When Moses was trying to educate the children of Israel to know and follow God, Jethro told him he better delegate some of the tasks to others if he was going to survive. However, Jethro warned Moses to be extremely careful in the character of the person to whom he would delegate any portion of this responsibility. In essence, each person had to “fear God, love the truth, and hate covetousness.”


Consider who you are allowing to help you in educating your children. Make a list of every person and/or institution, organization, etc., who is teaching your children about any aspect of life. Then ask this question of each one:

7.1. Does each one fear God, love truth, and hate covetousness?

7.2. What can you do to ensure that these types of people are the only ones that you allow to help you educate your children?

It is true that we cannot control this in every situation. However, this principle can and must be applied in the major areas of life where our children are receiving training.

  • The disciple is not above his master; but every one that is perfect shall be as his master. – Luke 6:40
  • Those things, which ye have both learned, and received, and heard, and seen in me, do: and the God of peace shall be with you. – Philippians 4:9

Every person has a worldview or an underlying belief system that drives his/her attitudes and actions in life. There are two possible worldviews one can hold – a God-centered worldview or a man-centered worldview. One’s worldview is primarily determined by the worldview of one’s teacher(s).

Everyone who teaches others influences them in three ways. They influence them by their content, what they say; by their communication, how they say it; and by their conduct how they live. No one can teach out of a philosophical vacuum. Their beliefs and values will come out and these will help shape the beliefs and values of those whom they teach.

George Barna claims that only 7-8% of today’s Christians have a biblical understanding of life. Following this principle would cause us to conclude that today’s Christians have been educated by a majority of people (influences) who did not possess a God-centered worldview.


Ask yourself the following questions:

8.1. Do I have a God-centered worldview? Do I think and act from a biblical perspective of life?

8.2. What type of worldview is my child receiving and seeing in our home, in our church, and in his school?

8.3. What type of worldview is being presented in the music my children listen to? In the media, he is seeing and reading? In the textbooks, he is studying?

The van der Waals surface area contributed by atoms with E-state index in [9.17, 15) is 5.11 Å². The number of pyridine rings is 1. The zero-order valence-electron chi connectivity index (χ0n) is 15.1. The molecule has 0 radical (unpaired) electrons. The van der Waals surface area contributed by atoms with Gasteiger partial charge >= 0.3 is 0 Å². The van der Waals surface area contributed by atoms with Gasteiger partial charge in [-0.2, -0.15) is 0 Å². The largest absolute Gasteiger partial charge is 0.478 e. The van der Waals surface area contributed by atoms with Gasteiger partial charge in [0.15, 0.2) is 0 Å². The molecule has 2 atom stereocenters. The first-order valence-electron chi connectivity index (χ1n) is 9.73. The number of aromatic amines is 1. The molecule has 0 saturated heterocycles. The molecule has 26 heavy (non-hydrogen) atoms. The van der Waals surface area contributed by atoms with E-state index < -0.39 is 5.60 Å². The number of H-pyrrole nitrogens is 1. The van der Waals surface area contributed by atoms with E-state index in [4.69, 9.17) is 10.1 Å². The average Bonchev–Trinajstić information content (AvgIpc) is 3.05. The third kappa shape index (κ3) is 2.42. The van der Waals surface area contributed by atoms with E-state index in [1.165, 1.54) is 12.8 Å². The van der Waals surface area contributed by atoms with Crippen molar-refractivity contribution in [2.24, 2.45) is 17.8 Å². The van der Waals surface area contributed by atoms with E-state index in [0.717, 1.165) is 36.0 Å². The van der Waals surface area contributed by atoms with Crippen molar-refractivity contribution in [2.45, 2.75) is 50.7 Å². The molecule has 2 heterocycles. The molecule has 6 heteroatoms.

• Get wisdom, get understanding: forget it not … Wisdom is the principle thing; therefore get wisdom: and with all thy getting get understanding. (Prov. 4:5,7KJV)
  • The fear of the LORD is the beginning of wisdom: and the knowledge of the holy is understanding. (Prov. 9:10 KJV)
  • The heavens declare the glory of God; and the firmament sheweth his handiwork. (Ps. 19:1)
  • For the invisible things of him from the creation of the world are clearly seen, being understood by the things that are made, even his eternal power and Godhead so that they are without excuse. (Rom. 1:20)
  • In whom (Christ) are hid all the treasures of wisdom and knowledge. (Col. 2:3, KJV)

Nancy Pearcey in her book Total Truth states, “We must begin by being utterly convinced that there is a biblical perspective on everything-not just on spiritual matters…. The fear of some “god” is the beginning of every proposed system of knowledge…. God is the sole source of the entire created order. No other gods compete with Him; no natural forces exist on their own; nothing receives its nature or existence from another source. Thus His Word, or laws, or creation ordinances give the world its order and structure…. There is no philosophically or spiritually neutral subject matter” (5).

God created the entire universe – including every fact found in every subject one studies. Scripture makes it clear that God reveals His very character and nature to us through our understanding of His created world. The education that we provide our children must not merely give our children knowledge but must lead to true wisdom and understanding by causing children to see the God-intended meaning found in everything they learn.